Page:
Cohesiveness means that the music is all from the same genre—the selections have an obvious theme.  The instrumentation might match, or the sound between the pieces is similar.  Sometimes a single instrument is highlighted in each selection.  While you would never design a freestyle to one complete piece of music, you want your edited music to sound as if it could come from one piece.  The music used in a freestyle should overall be pleasing to the ear.

Of the three gaits, the walk is the most relaxed, and it is not critical that the beat of the music matches the footfalls—unless your horse has an 8 or 9 walk, in which case you should try to match them after all!  The walk is a section of the freestyle in which the rider can catch up to their music if needed.  While the music choice may be more relaxed, it should still have energy.

Riders can choose to have entry music or not.  The freestyle judging doesn’t officially begin until the first halt and salute, which must be performed somewhere on center line.  If the rider chooses to have entry music, it should come from within the program, be a fanfare related to the program or introduce the theme of the program.  Entry music must start within 45 seconds of the bell being rung, and the rider must enter the arena within 20 seconds of it starting to play.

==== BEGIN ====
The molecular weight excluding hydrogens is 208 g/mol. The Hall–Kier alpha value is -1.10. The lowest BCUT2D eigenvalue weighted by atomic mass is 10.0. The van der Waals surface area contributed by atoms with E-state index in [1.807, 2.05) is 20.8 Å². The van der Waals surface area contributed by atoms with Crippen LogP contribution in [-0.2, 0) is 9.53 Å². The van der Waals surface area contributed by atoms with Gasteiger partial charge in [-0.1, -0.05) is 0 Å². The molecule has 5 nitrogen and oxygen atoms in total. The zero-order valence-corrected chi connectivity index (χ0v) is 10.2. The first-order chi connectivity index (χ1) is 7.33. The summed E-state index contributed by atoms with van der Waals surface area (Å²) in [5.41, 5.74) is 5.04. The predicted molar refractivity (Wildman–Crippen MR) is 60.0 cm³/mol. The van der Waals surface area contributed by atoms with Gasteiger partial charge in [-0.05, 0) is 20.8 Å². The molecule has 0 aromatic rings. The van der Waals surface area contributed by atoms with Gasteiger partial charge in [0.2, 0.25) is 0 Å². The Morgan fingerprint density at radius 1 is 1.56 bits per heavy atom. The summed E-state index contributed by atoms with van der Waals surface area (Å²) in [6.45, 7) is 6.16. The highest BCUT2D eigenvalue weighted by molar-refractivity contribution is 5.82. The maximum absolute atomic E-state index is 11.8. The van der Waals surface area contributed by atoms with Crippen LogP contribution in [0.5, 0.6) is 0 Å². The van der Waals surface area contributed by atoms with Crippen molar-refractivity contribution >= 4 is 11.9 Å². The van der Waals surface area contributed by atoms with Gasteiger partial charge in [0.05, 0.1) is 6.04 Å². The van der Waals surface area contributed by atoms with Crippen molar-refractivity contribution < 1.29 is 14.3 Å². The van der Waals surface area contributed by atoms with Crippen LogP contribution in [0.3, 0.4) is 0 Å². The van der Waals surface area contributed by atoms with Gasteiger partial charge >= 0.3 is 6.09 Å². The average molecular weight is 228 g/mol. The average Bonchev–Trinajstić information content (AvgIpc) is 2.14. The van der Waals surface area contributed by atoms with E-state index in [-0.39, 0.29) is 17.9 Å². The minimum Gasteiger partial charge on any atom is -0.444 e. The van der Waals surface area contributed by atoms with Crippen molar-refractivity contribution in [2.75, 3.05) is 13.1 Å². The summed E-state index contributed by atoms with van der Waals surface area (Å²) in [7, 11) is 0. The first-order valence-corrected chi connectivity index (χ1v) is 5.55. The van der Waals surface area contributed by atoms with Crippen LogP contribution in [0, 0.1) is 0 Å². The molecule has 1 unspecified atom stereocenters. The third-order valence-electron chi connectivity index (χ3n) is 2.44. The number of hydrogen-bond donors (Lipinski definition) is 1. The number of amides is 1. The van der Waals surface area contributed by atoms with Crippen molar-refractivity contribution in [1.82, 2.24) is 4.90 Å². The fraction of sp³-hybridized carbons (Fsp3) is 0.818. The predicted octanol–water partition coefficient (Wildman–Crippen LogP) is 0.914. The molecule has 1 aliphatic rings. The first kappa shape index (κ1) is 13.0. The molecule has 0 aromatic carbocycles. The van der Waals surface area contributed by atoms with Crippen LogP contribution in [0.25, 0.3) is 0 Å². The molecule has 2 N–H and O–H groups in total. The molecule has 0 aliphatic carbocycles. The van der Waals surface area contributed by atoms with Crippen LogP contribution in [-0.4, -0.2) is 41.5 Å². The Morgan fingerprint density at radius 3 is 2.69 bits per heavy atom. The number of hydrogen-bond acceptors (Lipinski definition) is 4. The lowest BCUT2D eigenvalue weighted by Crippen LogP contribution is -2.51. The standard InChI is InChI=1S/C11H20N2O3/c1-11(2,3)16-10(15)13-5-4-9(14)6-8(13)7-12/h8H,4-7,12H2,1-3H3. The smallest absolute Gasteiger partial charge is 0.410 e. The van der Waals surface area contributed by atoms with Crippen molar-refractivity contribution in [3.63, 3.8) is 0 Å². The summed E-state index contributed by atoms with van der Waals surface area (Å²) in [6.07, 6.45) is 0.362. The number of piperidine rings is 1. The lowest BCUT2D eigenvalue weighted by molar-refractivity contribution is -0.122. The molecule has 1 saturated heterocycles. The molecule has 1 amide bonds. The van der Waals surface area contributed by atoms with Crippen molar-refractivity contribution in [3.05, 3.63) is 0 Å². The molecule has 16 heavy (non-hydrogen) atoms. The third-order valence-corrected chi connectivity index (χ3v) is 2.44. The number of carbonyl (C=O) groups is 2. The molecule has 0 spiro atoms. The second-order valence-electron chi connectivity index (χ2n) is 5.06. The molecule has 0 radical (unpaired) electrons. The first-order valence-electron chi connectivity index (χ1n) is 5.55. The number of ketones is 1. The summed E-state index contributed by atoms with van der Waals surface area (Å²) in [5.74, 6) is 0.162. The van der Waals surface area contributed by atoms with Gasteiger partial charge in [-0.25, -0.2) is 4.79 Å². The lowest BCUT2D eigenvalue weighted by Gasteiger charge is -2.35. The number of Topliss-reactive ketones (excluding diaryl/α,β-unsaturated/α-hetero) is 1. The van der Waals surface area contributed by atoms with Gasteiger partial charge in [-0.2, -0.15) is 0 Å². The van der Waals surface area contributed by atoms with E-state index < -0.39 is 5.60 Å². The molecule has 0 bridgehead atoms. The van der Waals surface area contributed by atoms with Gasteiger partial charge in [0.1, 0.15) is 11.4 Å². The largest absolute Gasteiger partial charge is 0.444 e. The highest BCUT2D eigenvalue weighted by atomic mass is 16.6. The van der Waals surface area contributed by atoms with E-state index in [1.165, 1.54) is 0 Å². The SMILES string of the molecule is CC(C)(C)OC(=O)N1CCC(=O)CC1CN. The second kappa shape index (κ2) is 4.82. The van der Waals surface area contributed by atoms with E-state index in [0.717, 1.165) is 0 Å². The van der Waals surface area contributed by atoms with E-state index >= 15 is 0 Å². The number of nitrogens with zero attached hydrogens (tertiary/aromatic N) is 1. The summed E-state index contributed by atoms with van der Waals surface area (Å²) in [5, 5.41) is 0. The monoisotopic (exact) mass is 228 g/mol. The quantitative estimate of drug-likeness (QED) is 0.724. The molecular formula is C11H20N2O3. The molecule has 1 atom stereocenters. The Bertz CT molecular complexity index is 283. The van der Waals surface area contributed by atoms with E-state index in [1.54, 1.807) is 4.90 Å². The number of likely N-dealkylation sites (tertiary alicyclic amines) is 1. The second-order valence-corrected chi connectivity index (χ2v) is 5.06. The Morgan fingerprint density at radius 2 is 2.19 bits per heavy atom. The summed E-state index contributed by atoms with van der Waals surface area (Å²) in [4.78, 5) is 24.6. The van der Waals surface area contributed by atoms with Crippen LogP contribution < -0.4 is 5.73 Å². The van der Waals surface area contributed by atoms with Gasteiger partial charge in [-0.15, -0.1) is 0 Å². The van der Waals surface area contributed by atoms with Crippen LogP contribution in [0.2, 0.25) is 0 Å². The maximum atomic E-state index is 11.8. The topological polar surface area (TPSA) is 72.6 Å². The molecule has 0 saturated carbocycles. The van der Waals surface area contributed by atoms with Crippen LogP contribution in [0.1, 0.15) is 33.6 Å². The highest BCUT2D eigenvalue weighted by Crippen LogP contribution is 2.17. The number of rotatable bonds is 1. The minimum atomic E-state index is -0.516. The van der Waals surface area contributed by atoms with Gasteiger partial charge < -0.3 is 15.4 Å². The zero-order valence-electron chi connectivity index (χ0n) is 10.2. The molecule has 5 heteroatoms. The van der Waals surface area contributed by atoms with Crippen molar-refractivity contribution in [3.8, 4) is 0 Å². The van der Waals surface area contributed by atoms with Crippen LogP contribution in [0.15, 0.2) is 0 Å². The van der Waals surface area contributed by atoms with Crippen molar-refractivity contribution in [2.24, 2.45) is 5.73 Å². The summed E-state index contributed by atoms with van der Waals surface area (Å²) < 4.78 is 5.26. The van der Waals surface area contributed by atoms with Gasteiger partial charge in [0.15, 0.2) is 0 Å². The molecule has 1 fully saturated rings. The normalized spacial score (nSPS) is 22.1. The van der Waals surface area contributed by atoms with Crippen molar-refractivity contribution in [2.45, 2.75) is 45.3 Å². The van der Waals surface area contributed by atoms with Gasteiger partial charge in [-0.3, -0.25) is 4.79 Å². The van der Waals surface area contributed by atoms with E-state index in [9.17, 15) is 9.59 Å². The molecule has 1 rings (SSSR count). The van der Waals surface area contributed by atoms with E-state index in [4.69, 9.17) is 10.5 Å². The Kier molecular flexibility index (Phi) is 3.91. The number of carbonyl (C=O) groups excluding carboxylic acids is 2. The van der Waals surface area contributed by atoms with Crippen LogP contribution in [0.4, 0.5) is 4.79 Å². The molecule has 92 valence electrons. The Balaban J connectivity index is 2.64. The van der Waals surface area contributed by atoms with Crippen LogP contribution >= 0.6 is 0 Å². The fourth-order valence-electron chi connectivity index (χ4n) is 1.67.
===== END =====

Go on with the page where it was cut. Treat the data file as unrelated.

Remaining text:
Exit music is not allowed in competition freestyles.  The music must cease with the final salute.

Planning your Choreography

Choosing the right music is just one part of creating a winning freestyle.  Riders must also design a pattern for the ride which highlights the horse’s best qualities and showcases each of the required movements.  The results of this planning are scored by the judge under the artistic impression scores for choreography (for USDF tests, a coefficient of 4) and degree of difficulty (for USDF tests, a coefficient of 2, but x4 for FEI levels).  Gallo recommends designing the choreography first, in most cases, and then editing the music to suit the choreography.

Before the rider can begin to plan the choreography, they must know which movements are required for the level.  Note also those movements which must be performed on both reins.  Omitting a movement is just giving away a score.  Included on the lower left corner of each test sheet is a list of those movements which are considered “above the level”, which are not allowed.  While some riders might think that showing their horse’s talent for half pass in a Second Level freestyle would be an opportunity to increase the degree of difficulty, it is in fact a significant point penalty because the movement is above the level.  Riders must also consider that certain movements could be hard to interpret, depending on their placement; for example, shoulder in is virtually invisible to the judge at “C” when ridden on the short side of the arena.

Dinah Rojek listens intently to Gallo, who worked on helping her really feel the beat of various musical selections.